9 Home Projects That Cost Less Than The Average Tax Refund

9 Home Projects That Cost Less Than The Average Tax Refund

Tess Wilson
May 30, 2018
(Image credit: Marisa Vitale)

The average tax refund this year is about $3,000, so if you're lucky enough to get that much (or even if you get less) and want to invest it in your home, consider one of these nine home improvement projects—many of which can be done in a weekend.

HomeAdvisor found the national average for several popular home improvement projects, and many of them are in the $3,000 range. Let's dive in:

(Image credit: Ellie Arciaga Lillstrom)

Install New Floors: $3,000

If your floor has been bugging you for years—peeling linoleum, warped wood, highly questionable carpet—now might be the time to replace it. The national average of $3,000 seems surprisingly low for an entire home full of new floors, so it's important to note that the total will vary depending on where you live and what materials you choose.

(Image credit: Stars + Field)

And if your budget is a bit tinier, consider doing something similar to the floor in the laundry room above, from Stars + Field. That delightful pattern is stickers, and it only cost $300. For even less, you can go the paint and stencil route.

(Image credit: Marie-Lyne Quirion)

Refinish Cabinets: $2,600

$2,600 seems like a high price for stripping and re-staining/re-painting existing kitchen cabinetry, but it's certainly less than ripping everything out and installing brand new.

(Image credit: Laura Moss)

Of course, labor is a big part of the price tag, so you can save on the cost by doing it yourself. Consider something like chalk paint, which requires very little advance prep, aside from cleaning and degreasing the cabinets beforehand.

(Image credit: Aimée Mazzenga)

Install Countertops: $2,900

Would you choose updated cabinets or new countertops? If they were both unattractive, worn out, and damaged, I would probably choose countertops because they're so intimately involved in food production, whereas cupboards are more about just the visual.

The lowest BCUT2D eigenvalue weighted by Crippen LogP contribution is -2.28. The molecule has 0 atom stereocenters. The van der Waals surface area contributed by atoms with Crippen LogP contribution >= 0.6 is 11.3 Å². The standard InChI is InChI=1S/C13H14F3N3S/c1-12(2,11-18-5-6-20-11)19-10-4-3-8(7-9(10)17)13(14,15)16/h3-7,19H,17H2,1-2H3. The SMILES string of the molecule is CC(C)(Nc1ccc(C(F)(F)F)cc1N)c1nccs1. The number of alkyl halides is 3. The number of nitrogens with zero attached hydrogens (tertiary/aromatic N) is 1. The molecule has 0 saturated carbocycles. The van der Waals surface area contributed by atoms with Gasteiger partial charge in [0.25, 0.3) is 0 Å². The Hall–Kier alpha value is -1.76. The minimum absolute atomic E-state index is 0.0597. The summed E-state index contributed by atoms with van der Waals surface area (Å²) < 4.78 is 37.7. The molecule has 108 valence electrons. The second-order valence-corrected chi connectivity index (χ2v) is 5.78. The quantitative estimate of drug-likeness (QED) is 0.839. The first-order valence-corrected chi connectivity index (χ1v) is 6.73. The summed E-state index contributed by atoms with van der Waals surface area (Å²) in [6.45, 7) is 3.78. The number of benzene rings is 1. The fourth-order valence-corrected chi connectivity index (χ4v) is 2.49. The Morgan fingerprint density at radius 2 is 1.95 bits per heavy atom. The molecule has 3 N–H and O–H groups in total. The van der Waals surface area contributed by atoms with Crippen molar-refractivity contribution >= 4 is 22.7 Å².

(Image credit: Phoenix Furnishings)

Don't have quite $3,000 to drop? Consider resurfacing your existing countertops like this kitchen transformation, which used faux marble epoxy for an amazing effect.

(Image credit: Natalie Jeffcott)

Install a Bathtub or Shower: $3,000 or $3,300

If you don't have the $10,000 for a whole new bathroom, replace the part you spend the most time in.

(Image credit: Minette Hand)

Landscape Your Outdoor Space, $3,300

If you're lucky enough to have an outdoor space, now is the time to get planting—the more time you can give your plants, the better!

(Image credit: Sandra Rojo)

Don't have a whole backyard? No worries. There are tons of ways to create an urban oasis in your small back patio or balcony? Create a small garden using what space you do have, or plant something indoors instead.

(Image credit: Elissa Crowe)

Replace Light Fixtures: Up to $3,000

There's a huge potential cost range here, depending on if you need help from an electrician to relocate wiring, or if you want a particularly amazing chandelier that costs thousands. If you're comfortable rewiring a basic pendant, you can pull this off for much less than $3,000.

(Image credit: Ellie Arciaga Lillstrom)

Note that this is also a relatively renter-friendly option, as you can remove your apartment's light fixtures, replace them with ones you actually like, and then swap the original ones back in when you move. It's a bit of a pain, but new lights can totally change the look and feel of your home and you can take them with you to your next home.

(Image credit: Minette Hand)

Refurnish: Up to $3,000

If you're a renter, furniture, rugs, lamps, and decorative accessories are even easier to take with you when you move. They might not suit your next place absolutely perfectly, but they'll still be yours. This studio apartment was totally furnished and decorated for $1,700, thanks to affordable pieces from IKEA, Amazon, World Market, and Target. Spend the weekend shopping, whether in-person or online, then have everything delivered or use some of that $3,000 to treat the friend who let you borrow their truck.

(Image credit: Anik Polo)

Paint Your Home Interior: $1,800

If you do all of the prep work (taping, furniture-moving, tarp-laying, paint-buying) ahead of time, you might be able to paint the interior of your home in just a weekend. Unless you live in a huge 4,000-square-foot-house perhaps. Paint-and-primer in one will save you time, and buying larger buckets of paint will save you money. If all goes well, you'll have plenty of money left over to do some additional sprucing—or to buy dinner and drinks for the friends who helped you.

(Image credit: Hayley Kessner)

Paint Your House Exterior: $2,800

Actually, this one is more like Have Your House Painted, because hiring a pro is highly recommended, especially if you're trying to get it done quickly. And as Home Advisor points out, "You may be able to cut costs by doing some of the prep work yourself."

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